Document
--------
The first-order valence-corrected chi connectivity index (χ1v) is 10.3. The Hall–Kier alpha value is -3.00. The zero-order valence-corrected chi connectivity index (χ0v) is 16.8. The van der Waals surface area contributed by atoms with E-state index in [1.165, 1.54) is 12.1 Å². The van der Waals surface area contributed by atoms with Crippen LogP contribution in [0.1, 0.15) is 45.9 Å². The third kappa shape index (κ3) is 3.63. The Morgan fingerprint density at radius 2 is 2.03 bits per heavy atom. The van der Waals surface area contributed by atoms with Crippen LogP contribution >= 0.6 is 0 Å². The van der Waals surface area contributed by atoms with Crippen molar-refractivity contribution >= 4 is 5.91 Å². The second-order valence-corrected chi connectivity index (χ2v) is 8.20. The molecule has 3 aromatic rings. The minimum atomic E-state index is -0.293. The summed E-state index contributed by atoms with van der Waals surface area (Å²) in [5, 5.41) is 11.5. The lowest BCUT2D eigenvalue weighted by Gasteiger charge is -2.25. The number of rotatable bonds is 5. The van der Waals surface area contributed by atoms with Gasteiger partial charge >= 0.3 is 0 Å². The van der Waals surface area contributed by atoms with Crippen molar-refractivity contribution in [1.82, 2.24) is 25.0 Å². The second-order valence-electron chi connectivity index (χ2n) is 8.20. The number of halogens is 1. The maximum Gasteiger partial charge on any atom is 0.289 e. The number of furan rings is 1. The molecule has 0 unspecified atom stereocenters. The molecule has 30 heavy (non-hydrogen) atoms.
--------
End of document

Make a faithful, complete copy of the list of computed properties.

The first-order valence-corrected chi connectivity index (χ1v) is 10.3. The Hall–Kier alpha value is -3.00. The zero-order valence-corrected chi connectivity index (χ0v) is 16.8. The van der Waals surface area contributed by atoms with E-state index in [1.165, 1.54) is 12.1 Å². The van der Waals surface area contributed by atoms with Crippen LogP contribution in [0.1, 0.15) is 45.9 Å². The third kappa shape index (κ3) is 3.63. The Morgan fingerprint density at radius 2 is 2.03 bits per heavy atom. The van der Waals surface area contributed by atoms with Crippen LogP contribution >= 0.6 is 0 Å². The van der Waals surface area contributed by atoms with Crippen molar-refractivity contribution >= 4 is 5.91 Å². The second-order valence-corrected chi connectivity index (χ2v) is 8.20. The molecule has 3 aromatic rings. The minimum atomic E-state index is -0.293. The summed E-state index contributed by atoms with van der Waals surface area (Å²) in [5, 5.41) is 11.5. The lowest BCUT2D eigenvalue weighted by Gasteiger charge is -2.25. The number of rotatable bonds is 5. The van der Waals surface area contributed by atoms with Gasteiger partial charge >= 0.3 is 0 Å². The van der Waals surface area contributed by atoms with Crippen molar-refractivity contribution in [1.82, 2.24) is 25.0 Å². The second-order valence-electron chi connectivity index (χ2n) is 8.20. The number of halogens is 1. The maximum Gasteiger partial charge on any atom is 0.289 e. The number of furan rings is 1. The molecule has 0 unspecified atom stereocenters. The molecule has 30 heavy (non-hydrogen) atoms.